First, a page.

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News Quirks (6/3/15)


Published June 3, 2015 at 10:00 a.m.

Curses, Foiled Again

Investigators said David Menzies, 30, tried to steal bicycles and apparel from a bike shop in Wesley Chapel, Fla., that is located next to a self-defense and jujitsu studio — "definitely a bad environment to come and try to break the law," Hammerfist Krav Maga co-owner Jason Carrio said. Hammerfist instructors confronted the suspect, who finished loading his vehicle, a jeep that he was taking for a test drive, then said he'd wait in the vehicle. Carrio pulled the suspect out of the jeep and held onto him until police arrived. (Tampa's Bay 9 News)

Michael Kevin Meadows, 43, entered a drug store in Beaver, W.Va., wearing full camouflage and a paintball mask, and started spraying pepper spray to take down employees. According to a criminal complaint, he then walked forward and stepped into the cloud of pepper spray. He staggered out of the store empty-handed, but surveillance video led police to him. (Beckley's Register-Herald

Golden Oldies

A man in an assisted-living facility in Norristown, Pa., lost his housing subsidy after officials discovered a prostitute under his bed. Uri Z. Monson, the facility's financial director, said the man, believed to be in his seventies, was a "more mobile gentleman" than other residents and bought alcohol for them, using his profits to pay for prostitutes. (Associated Press)

Drone On

Four months after a U.S. intelligence employee landed a personal quadcopter drone on the roof of the White House, the Secret Service apprehended Ryan MacDonald, 39, for flying a drone across the street from the White House. MacDonald was asked to land the device, about the size of an iPad, and complied. The White House was locked down for more than an hour. (Associated Press)

Police in Lake Huvasa City, Ariz., reported that Nolan Pollard threw a T-shirt at a low-flying drone, causing it to fall to the ground and break. Pollard explained that he reacted because he was scared when he saw the drone flying toward his face. Police cited him for criminal damage. (Lake Huvasa City's News-Herald)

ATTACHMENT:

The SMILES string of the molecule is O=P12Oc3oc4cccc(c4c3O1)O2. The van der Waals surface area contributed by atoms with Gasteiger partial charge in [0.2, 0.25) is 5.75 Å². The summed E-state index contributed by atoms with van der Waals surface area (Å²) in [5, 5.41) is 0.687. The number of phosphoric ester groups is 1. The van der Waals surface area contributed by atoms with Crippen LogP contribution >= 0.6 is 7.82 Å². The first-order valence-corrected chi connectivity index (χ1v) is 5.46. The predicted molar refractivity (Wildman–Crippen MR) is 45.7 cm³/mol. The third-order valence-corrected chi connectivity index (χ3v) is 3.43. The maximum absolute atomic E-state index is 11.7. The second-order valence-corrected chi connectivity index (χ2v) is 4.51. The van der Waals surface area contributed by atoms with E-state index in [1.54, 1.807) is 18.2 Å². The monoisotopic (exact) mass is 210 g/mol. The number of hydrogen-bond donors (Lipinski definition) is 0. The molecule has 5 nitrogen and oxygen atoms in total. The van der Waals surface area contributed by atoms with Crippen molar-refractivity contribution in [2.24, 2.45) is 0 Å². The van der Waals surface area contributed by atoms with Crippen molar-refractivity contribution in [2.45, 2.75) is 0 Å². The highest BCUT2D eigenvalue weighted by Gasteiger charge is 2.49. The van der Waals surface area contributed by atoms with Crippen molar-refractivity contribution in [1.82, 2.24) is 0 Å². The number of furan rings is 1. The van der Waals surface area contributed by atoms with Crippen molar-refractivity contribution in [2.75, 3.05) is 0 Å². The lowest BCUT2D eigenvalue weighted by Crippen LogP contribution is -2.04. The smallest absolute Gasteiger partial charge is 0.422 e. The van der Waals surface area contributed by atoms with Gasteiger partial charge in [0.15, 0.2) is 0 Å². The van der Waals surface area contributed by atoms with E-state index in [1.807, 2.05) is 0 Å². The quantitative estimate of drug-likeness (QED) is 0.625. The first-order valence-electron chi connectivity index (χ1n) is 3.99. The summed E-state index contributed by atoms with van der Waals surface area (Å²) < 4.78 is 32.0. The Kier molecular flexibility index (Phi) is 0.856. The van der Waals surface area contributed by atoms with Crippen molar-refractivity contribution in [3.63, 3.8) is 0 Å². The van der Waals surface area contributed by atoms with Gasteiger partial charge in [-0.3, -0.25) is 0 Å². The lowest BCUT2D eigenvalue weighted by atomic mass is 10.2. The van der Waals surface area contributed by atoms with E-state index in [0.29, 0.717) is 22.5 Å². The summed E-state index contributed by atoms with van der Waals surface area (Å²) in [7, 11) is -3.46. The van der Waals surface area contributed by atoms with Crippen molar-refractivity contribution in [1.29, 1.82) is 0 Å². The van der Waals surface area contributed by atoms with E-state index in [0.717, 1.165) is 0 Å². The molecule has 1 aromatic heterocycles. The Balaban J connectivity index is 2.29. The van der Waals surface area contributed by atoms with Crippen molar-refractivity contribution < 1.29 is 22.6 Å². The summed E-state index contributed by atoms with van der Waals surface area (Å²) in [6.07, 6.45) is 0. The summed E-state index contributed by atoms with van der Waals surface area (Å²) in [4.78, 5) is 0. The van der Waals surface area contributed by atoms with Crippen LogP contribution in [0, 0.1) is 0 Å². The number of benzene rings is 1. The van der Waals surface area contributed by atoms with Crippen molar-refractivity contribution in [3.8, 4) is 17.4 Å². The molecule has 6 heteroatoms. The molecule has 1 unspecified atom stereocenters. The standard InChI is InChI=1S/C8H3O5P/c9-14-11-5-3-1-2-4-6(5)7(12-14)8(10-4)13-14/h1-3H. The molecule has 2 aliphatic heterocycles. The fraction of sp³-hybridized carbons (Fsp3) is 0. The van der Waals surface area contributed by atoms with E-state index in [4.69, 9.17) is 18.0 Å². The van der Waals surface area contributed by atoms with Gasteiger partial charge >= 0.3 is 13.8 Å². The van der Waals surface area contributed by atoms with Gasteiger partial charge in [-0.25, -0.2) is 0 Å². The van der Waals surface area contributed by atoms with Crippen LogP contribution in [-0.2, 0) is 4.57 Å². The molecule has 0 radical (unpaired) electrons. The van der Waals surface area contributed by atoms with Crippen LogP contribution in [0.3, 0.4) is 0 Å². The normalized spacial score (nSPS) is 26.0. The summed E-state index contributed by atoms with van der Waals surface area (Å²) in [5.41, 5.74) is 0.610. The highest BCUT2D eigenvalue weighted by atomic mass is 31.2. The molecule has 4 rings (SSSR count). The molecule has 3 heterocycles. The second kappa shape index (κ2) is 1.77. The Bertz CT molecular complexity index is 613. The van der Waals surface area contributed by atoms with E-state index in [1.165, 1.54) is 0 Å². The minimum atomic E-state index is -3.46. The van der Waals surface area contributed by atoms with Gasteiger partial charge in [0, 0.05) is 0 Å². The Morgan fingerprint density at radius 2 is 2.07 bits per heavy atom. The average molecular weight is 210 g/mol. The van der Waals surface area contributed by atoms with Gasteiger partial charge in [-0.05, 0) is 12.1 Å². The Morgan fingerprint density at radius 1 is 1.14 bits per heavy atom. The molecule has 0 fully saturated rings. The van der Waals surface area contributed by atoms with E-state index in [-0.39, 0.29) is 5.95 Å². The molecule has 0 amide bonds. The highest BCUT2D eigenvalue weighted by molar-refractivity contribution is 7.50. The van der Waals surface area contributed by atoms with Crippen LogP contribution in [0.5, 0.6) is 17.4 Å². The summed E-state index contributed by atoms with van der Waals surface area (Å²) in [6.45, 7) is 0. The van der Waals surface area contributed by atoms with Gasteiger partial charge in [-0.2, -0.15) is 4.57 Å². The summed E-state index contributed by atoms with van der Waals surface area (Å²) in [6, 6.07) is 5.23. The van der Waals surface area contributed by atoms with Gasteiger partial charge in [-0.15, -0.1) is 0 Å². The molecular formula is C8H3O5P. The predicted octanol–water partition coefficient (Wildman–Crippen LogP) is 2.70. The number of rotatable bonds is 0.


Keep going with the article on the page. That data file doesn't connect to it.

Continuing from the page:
After Christopher Panayiotou, a suspect in the murder of his wife, delivered the eulogy at her funeral in Port Elizabeth, South Africa, local media reported that he plagiarized her eulogy by cutting and pasting from a 2010 online tribute by another man to his wife. (Associated Press)

Problem Solved

Hoping to reduce road accidents involving animals, police in the United Arab Emirates unveiled a plan to fit stray animals with glow-in-the-dark vests. The initiative, launched by Umm Al Quwain Municipality with the slogan "protecting road users from stray animals" (not "protecting stray animals from road users"), will rely on Animal Welfare to figure out which animals will wear the fluorescent vests and how to get the vests on them. (UAE's National)

Walking faster could save 5,592 lives if a major tsunami hit the Pacific Northwest, according to geographers reporting in the Proceedings of the National Academy of Sciences. They estimated that 21,562 residents of coastal communities in Oregon, Washington and Northern California would not make it to safety walking at 2.5 mph. But walking at 3.5 mph would drop the death toll to 15,970. The report noted that people in vulnerable coastal areas who feel the quake have about 15 minutes to reach higher ground before a wall of water 30 to 40 feet high washes ashore. (Associated Press)

Iran's religious authorities banned spiky hairstyles, declaring that they encourage homosexuality and Satanism. "Any shop that cuts hair in the devil-worshipping style will be harshly dealt with and their license revoked," said Mostafa Govahi, the head of Iran's barbers' union. "Tattoos, solarium treatments and plucking eyebrows are also forbidden." (Britain's Local)

Frack Attack

Oil tycoon Harold Hamm, the founder of Oklahoma City-based Continental Resources, told a University of Oklahoma dean that he wanted certain scientists there dismissed because they were studying links between oil and gas activity in the state and the nearly 400-fold increase in earthquakes. "Mr. Hamm is very upset at some of the earthquake reporting to the point that he would like to see select OGS (Oklahoma Geological Survey, part of the university) staff dismissed," Larry Grillot, dean of the school's Mewbourne College of Earth and Energy, who emailed colleagues after a meeting with Hamm. Grillot confirmed the request but said no action resulted. (Bloomberg News)